The knowledge and practice of MHC in the general population among the three selected faculties are discussed. Mental health among university students was a growing public health concern for which epidemiological data are needed.[23] Knowledge and practice of the mental health of the population are important. If there is no improvement in the mental health literacy of the public, it may hinder public acceptance of evidence-based mental health care as many students with common mental disorders may not receive any effective self-help or appropriate support from others in the community.[24] Hence students are prone to face MHC if they do not have a knowledge on mental health.

There was a relevant survey in which a random sample was selected at a large public university with a demographic profile. The demographic profile was the same as the national student population. Depressive and anxiety disorders were assessed with the patient health.[23] The result showed that the prevalence of depressive or anxiety disorders was 15.6% for undergraduates and 13.0% for graduate students, and the suicidal ideation was reported by 2% of students within 2 weeks. Students who reported financial problems were at higher risk for mental health problems.[23] These findings highlight the necessity of mental health education in young adult populations, especially for those of lower socioeconomic status. University communities have mostly young adults and thus it is suitable to address mental health issues among them.[23] This research survey on MHC is not a substitute for treatment, but will create awareness and, hopefully, help motivate some resources that could lead students to happier and healthier university life.

The current study shows that there is a significant association between different student faculties and their attitudes towards MHC. Similar results were found in a study conducted in Nepal to compare first- and third-year pharmacy students during the period of April 2008 to February 2009, which showed that students with a positive attitude make good academic performance.[25] Similarly, the current study shows that students from the faculty of pharmacy are having a better attitude than other faculties.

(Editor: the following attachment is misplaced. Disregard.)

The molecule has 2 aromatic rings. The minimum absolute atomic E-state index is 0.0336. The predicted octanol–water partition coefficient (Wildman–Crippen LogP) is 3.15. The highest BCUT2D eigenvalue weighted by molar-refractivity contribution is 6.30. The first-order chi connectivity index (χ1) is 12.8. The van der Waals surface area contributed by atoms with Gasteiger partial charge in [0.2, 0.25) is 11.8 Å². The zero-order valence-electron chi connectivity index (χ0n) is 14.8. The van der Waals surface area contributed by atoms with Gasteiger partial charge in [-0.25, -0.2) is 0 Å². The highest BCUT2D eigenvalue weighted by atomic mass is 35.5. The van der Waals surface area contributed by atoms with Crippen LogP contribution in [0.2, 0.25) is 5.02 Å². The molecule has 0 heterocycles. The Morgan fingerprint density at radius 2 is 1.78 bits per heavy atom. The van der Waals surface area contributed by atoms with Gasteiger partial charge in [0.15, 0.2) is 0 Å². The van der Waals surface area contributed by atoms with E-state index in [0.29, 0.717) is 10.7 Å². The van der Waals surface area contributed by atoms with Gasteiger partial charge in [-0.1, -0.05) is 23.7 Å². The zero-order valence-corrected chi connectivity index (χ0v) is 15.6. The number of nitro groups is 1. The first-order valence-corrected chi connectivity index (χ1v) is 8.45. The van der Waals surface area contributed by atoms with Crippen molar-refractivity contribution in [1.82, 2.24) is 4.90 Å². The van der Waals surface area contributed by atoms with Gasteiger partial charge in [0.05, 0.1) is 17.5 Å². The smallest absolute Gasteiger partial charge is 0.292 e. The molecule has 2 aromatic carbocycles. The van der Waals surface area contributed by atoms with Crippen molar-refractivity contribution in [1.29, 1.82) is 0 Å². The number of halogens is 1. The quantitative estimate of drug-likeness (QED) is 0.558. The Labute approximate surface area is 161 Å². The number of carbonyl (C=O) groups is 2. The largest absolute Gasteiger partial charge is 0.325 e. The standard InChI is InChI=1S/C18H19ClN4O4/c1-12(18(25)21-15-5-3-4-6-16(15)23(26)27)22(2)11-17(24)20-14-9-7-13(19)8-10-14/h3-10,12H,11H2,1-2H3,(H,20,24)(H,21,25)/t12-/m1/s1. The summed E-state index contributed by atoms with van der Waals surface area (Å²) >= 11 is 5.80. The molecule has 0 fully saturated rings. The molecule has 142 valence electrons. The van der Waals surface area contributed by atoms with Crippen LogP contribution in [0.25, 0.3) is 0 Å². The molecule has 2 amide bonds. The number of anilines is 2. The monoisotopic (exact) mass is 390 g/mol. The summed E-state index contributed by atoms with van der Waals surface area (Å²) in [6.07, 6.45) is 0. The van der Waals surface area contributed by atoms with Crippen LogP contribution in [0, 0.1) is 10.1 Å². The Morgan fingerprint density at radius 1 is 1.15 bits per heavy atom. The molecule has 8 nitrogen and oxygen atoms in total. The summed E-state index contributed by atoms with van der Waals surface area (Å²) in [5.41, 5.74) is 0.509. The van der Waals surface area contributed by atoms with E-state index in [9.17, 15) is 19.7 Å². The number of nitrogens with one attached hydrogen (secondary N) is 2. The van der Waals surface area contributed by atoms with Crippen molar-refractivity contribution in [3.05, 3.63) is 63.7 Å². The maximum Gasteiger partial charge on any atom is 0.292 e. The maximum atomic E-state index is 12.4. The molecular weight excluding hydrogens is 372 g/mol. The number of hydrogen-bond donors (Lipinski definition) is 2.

Student’s practice in handling MHC recruited from different faculties was considered as one of the important factor variables in this research study. The results of this research are supported by a study conducted by the Association for University and College Counseling Center in 2013, which claims that 36.4% of university students experienced some level of depression, which resulted in student’s drop-out from the university, and if left unattended, could lead to more complicated symptoms. Even a major life transition, such as moving away from home to college, can aggravate existing MHC or triggered new ones.[26] According to one pilot study, 75% of lifetime cases of diagnosable mental disorders began by the age of 24.[27] This research survey on MHC is not a substitute for treatment but will create awareness. Hopefully, it will help to motivate some resources that could lead students to happier and healthier university lives.


In conclusion, the medical and pharmacy students were having better knowledge on MHC than the dentistry students as most of the medical and pharmacy students had a high degree of mental health literacy, while dentistry students reporting higher levels of stress and their courses taken were less involved in their studies. Both pre-final and final year students had adequate knowledge. No one from pre-final year showed a negative attitude, and only one student from the final year showed a negative attitude in this study. Final year students were reported better practice than pre-final year students. Overall, most of the students showed poor practice.

Limitations and implications of the study

This study was done only in selected medical universities and is a single-centre study, so the results cannot be projected to the entire country. A detailed follow-up study in all medical universities of Malaysia should be conducted to evaluate the knowledge, attitude, and practice about MHC among students by considering some specific factors to predict particular variables affecting their knowledge, attitude, and practice.

Financial support and sponsorship


Conflicts of interest

There are no conflicts of interest.


The authors would like to thank the Deanship of Scientific Research at Prince Sattam bin Abdulaziz University, Alkharj, Saudi Arabia for the support in the publication of this manuscript. The authors would also like to express their sincere gratitude to all the participants involved in this study in any capacity.


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Attitude; health care students; knowledge; mental health challenges (MHC); practice